PFI is being undermined by delays in bringing valuable deals to financial close. Perhaps the answer is to bring in an impartial project manager to resolve disputes
"Yes, we have heard that financial close has been set for the end of this month, but realistically it's not going to happen for another three." This and so many other comments in the same vein are continually bouncing around PFI deals. They all point to one thing - a lack of effective project management.
On many contracts there is uncertainty about when it is going to close and exactly what steps are required and by whom to achieve closure. Some deals can drag on for years. Momentum is lost and issues are forgotten. Dates that are set for financial close are often optimistic, prompting people to speculate on what the "real date" is. This real date speculation leads to uncertainty and slippage, which means additional costs.
I believe there is a need for a detailed programme to be prepared. This ought to include dates for issuing drafts of project documents and meetings to discuss them. The responsibility for such programming usually falls on the shoulders of the project company. But in many cases it does not have the appropriate project management skills.
Decisions reached on deadlines are too taken on an ad hoc basis, without looking at where the participants, collectively, want the deal to go. So what's the solution?
I think there is a need for an independent project manager to be appointed to work with all the parties in generating a transparent programme. This needs to show who is responsible for each of the tasks that need to be completed to get the deal closed by mutually acceptable deadline, and for as little cost as possible. Obviously, it will require money to appoint such a project manager, but in the long run the decision should save quantifiable amounts of time and cash.
Another key role for the independent project manager would be to act as a repository for key documents so that the participants can have "real time" access to redrafted versions of documents and other papers as soon as they are produced. The best way to achieve this would be to create and post documents onto an extranet or dedicated website with relevant participants being allocated appropriate access rights.
Dates that are set for financial close are often totally unrealistic, prompting people to speculate on the ‘real date’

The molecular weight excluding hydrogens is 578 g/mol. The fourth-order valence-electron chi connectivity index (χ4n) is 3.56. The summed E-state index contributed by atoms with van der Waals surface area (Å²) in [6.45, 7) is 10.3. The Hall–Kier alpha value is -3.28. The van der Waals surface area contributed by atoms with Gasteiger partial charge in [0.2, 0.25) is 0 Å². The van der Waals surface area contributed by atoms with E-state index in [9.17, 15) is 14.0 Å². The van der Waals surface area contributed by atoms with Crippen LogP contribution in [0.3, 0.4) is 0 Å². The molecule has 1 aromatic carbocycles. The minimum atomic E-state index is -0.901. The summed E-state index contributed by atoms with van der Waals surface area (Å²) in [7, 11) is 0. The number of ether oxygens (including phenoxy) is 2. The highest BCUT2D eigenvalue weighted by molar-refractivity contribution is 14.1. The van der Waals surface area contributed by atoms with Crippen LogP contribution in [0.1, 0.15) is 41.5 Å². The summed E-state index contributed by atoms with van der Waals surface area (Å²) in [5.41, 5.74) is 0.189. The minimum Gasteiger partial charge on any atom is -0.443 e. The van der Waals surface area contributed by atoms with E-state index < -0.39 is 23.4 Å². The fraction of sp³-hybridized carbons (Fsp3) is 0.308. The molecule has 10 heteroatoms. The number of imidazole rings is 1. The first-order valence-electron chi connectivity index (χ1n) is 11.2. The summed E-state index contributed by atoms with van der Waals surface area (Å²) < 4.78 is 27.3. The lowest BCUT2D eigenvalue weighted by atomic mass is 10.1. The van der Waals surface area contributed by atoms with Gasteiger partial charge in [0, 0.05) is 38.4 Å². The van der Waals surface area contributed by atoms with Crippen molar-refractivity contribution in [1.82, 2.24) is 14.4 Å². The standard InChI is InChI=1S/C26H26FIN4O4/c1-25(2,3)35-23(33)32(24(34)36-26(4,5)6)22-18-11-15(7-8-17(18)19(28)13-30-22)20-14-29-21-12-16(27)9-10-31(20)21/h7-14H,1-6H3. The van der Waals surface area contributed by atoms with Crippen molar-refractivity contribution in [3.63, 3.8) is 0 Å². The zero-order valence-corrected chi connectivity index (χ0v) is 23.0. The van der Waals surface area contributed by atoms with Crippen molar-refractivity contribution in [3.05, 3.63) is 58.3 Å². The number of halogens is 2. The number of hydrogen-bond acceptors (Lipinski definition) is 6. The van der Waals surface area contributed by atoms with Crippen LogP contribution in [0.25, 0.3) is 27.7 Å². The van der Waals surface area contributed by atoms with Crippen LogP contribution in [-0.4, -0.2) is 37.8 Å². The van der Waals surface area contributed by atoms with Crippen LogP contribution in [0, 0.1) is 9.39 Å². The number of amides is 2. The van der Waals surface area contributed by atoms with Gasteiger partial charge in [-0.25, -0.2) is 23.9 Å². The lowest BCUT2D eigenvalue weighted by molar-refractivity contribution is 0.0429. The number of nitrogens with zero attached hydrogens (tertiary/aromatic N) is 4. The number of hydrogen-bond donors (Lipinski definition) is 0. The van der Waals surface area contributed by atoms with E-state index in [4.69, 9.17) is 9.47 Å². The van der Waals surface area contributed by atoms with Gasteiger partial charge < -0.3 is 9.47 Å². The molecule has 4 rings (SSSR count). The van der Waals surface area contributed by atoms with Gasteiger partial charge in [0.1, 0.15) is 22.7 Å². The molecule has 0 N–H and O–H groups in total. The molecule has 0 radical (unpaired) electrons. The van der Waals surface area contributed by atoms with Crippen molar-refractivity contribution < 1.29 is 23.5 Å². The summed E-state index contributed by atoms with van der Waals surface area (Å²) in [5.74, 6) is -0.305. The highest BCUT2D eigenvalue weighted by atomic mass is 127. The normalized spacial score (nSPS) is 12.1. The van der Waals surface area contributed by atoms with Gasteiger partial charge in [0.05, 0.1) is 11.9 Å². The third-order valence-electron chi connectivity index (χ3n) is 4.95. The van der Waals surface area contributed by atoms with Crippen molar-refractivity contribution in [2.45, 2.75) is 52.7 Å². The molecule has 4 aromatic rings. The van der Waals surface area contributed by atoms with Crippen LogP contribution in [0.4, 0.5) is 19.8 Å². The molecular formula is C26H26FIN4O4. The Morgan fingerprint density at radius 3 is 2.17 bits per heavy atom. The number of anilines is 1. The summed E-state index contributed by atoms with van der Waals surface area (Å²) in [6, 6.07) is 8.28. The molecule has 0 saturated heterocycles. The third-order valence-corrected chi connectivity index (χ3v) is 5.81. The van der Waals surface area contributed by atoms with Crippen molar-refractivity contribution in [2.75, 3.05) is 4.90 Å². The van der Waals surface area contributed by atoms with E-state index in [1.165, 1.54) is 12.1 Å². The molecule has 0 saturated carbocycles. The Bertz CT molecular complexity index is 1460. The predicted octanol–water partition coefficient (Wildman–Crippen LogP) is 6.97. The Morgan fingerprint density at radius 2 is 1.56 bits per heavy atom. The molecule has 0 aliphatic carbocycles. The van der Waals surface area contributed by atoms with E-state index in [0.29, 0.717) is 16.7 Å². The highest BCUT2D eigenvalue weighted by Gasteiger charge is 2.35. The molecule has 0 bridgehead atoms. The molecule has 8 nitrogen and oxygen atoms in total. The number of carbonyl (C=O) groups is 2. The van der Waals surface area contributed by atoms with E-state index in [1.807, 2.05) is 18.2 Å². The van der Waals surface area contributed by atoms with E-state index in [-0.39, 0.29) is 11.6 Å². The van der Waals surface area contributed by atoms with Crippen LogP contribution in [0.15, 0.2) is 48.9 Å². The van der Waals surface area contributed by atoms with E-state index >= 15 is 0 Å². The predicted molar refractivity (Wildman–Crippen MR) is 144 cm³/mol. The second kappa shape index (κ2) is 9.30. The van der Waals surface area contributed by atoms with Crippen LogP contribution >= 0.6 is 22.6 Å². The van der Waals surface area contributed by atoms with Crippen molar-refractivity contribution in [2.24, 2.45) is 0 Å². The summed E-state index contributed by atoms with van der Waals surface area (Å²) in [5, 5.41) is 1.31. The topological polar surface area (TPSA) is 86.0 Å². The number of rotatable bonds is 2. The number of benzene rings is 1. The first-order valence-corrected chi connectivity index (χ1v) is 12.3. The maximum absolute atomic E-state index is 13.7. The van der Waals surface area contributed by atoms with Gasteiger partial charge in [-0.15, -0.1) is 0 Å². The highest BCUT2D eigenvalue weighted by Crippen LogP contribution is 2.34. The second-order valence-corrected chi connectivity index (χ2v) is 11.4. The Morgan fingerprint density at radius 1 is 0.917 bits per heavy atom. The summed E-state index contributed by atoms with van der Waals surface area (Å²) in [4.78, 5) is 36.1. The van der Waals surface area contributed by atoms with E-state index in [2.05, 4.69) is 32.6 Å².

Extranets have been used on several PFI deals and I would expect this trend to continue, with the warning that they need to be properly controlled so they reduce rather than add to the costs.
It would seem prudent for the public authority and project company to appoint the project manager jointly. The project manager should meet with all parties as early as possible to discuss the timing of the deal. Just as in any construction programme, items on the critical path need to be identified and there needs to be enough flexibility to adjust the programme if delay is unavoidable.
The independent project manager, which is without a vested interest in the deal, ought to take over the role of ensuring compliance with the programme. Rather than the parties blaming each other for delays it would be better to adopt a process managed by an independent and impartial third party. It would be able to show where the delay was, who was responsible for it, and suggest, or even direct, ways to get around it. Regular progress meetings between the project manager and the principals would be held to discuss the programme towards financial close with all participants present.
In addition to such regular overview meetings, the project manager needs to ensure that meetings on key issues, such as a redraft of the project agreement, occur when they are scheduled to take place. The project manager also needs to ensure that there are clear objectives and agendas for such meetings. Often parties turn up to meetings, discuss points for hours on end and then leave without any resolution. Sometimes, unnecessary parties are invited to meetings while on other occasions, key participants are left out.
People in the construction industry are fed up with PFI deals taking so long to reach financial close. Appointing an independent project manager to run a PFI deal using project management and document management skills may just be the way to streamline the process.
Peter Dzakula is an associate in the projects group at Kirkpatrick & Lockhart Nicholson Graham. Email him at firstname.lastname@example.org